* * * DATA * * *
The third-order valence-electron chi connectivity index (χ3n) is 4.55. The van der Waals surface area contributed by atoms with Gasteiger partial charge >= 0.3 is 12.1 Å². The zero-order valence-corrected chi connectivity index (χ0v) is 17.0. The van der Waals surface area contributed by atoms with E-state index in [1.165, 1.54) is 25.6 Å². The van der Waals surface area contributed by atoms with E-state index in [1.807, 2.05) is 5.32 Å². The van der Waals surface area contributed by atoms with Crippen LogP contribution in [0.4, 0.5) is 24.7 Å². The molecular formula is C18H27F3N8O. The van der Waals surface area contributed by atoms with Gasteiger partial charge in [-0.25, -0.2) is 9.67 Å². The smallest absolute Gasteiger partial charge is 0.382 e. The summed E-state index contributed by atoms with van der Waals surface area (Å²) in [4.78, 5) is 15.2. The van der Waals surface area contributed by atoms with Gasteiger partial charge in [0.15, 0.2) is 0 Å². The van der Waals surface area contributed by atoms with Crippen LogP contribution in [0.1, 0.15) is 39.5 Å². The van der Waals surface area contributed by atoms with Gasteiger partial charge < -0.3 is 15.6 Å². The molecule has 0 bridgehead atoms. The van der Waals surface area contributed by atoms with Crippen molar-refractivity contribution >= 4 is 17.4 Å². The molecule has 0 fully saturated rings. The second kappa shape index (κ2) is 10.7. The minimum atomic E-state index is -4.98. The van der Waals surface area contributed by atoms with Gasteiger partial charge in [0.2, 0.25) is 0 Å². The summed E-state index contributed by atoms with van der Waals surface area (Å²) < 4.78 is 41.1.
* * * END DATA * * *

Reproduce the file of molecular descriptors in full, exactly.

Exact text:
The third-order valence-electron chi connectivity index (χ3n) is 4.55. The van der Waals surface area contributed by atoms with Gasteiger partial charge >= 0.3 is 12.1 Å². The zero-order valence-corrected chi connectivity index (χ0v) is 17.0. The van der Waals surface area contributed by atoms with E-state index in [1.165, 1.54) is 25.6 Å². The van der Waals surface area contributed by atoms with E-state index in [1.807, 2.05) is 5.32 Å². The van der Waals surface area contributed by atoms with Crippen LogP contribution in [0.4, 0.5) is 24.7 Å². The molecular formula is C18H27F3N8O. The van der Waals surface area contributed by atoms with Gasteiger partial charge in [-0.25, -0.2) is 9.67 Å². The smallest absolute Gasteiger partial charge is 0.382 e. The summed E-state index contributed by atoms with van der Waals surface area (Å²) in [4.78, 5) is 15.2. The van der Waals surface area contributed by atoms with Gasteiger partial charge in [0.15, 0.2) is 0 Å². The van der Waals surface area contributed by atoms with Crippen LogP contribution in [0.1, 0.15) is 39.5 Å². The van der Waals surface area contributed by atoms with Gasteiger partial charge < -0.3 is 15.6 Å². The molecule has 0 bridgehead atoms. The van der Waals surface area contributed by atoms with Crippen molar-refractivity contribution >= 4 is 17.4 Å². The molecule has 0 fully saturated rings. The second kappa shape index (κ2) is 10.7. The minimum atomic E-state index is -4.98. The van der Waals surface area contributed by atoms with Gasteiger partial charge in [0.2, 0.25) is 0 Å². The summed E-state index contributed by atoms with van der Waals surface area (Å²) < 4.78 is 41.1.